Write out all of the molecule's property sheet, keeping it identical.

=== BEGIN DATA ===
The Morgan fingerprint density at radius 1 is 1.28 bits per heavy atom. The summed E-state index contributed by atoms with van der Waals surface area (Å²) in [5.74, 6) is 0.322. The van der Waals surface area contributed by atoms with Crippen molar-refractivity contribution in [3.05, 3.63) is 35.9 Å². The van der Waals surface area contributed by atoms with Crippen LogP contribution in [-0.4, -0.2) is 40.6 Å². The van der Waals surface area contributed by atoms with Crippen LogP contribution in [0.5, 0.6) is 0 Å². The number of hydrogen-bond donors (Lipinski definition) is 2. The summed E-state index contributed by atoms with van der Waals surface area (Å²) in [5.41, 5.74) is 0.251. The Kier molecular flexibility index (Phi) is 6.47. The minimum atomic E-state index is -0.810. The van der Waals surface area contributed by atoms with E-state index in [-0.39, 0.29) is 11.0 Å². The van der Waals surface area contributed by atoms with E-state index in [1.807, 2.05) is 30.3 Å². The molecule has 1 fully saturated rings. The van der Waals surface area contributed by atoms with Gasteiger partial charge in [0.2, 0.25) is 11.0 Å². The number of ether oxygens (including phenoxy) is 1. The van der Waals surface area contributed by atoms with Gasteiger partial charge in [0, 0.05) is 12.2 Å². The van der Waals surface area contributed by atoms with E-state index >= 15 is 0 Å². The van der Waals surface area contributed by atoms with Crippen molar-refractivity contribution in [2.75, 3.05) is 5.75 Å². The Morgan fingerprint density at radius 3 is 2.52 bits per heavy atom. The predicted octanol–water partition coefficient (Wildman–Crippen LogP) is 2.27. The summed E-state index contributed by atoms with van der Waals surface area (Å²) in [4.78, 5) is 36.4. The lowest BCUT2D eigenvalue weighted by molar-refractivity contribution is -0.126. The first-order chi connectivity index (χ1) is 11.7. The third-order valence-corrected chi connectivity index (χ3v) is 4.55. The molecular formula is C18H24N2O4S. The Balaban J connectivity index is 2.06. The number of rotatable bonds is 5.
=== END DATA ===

The Morgan fingerprint density at radius 1 is 1.28 bits per heavy atom. The summed E-state index contributed by atoms with van der Waals surface area (Å²) in [5.74, 6) is 0.322. The van der Waals surface area contributed by atoms with Crippen molar-refractivity contribution in [3.05, 3.63) is 35.9 Å². The van der Waals surface area contributed by atoms with Crippen LogP contribution in [-0.4, -0.2) is 40.6 Å². The van der Waals surface area contributed by atoms with Crippen LogP contribution in [0.5, 0.6) is 0 Å². The number of hydrogen-bond donors (Lipinski definition) is 2. The summed E-state index contributed by atoms with van der Waals surface area (Å²) in [5.41, 5.74) is 0.251. The Kier molecular flexibility index (Phi) is 6.47. The minimum atomic E-state index is -0.810. The van der Waals surface area contributed by atoms with E-state index in [-0.39, 0.29) is 11.0 Å². The van der Waals surface area contributed by atoms with E-state index in [1.807, 2.05) is 30.3 Å². The molecule has 1 fully saturated rings. The van der Waals surface area contributed by atoms with Gasteiger partial charge in [0.2, 0.25) is 11.0 Å². The number of ether oxygens (including phenoxy) is 1. The van der Waals surface area contributed by atoms with Gasteiger partial charge in [0, 0.05) is 12.2 Å². The van der Waals surface area contributed by atoms with E-state index >= 15 is 0 Å². The van der Waals surface area contributed by atoms with Crippen molar-refractivity contribution in [2.75, 3.05) is 5.75 Å². The Morgan fingerprint density at radius 3 is 2.52 bits per heavy atom. The predicted octanol–water partition coefficient (Wildman–Crippen LogP) is 2.27. The summed E-state index contributed by atoms with van der Waals surface area (Å²) in [4.78, 5) is 36.4. The lowest BCUT2D eigenvalue weighted by molar-refractivity contribution is -0.126. The first-order chi connectivity index (χ1) is 11.7. The third-order valence-corrected chi connectivity index (χ3v) is 4.55. The molecular formula is C18H24N2O4S. The Balaban J connectivity index is 2.06. The number of rotatable bonds is 5.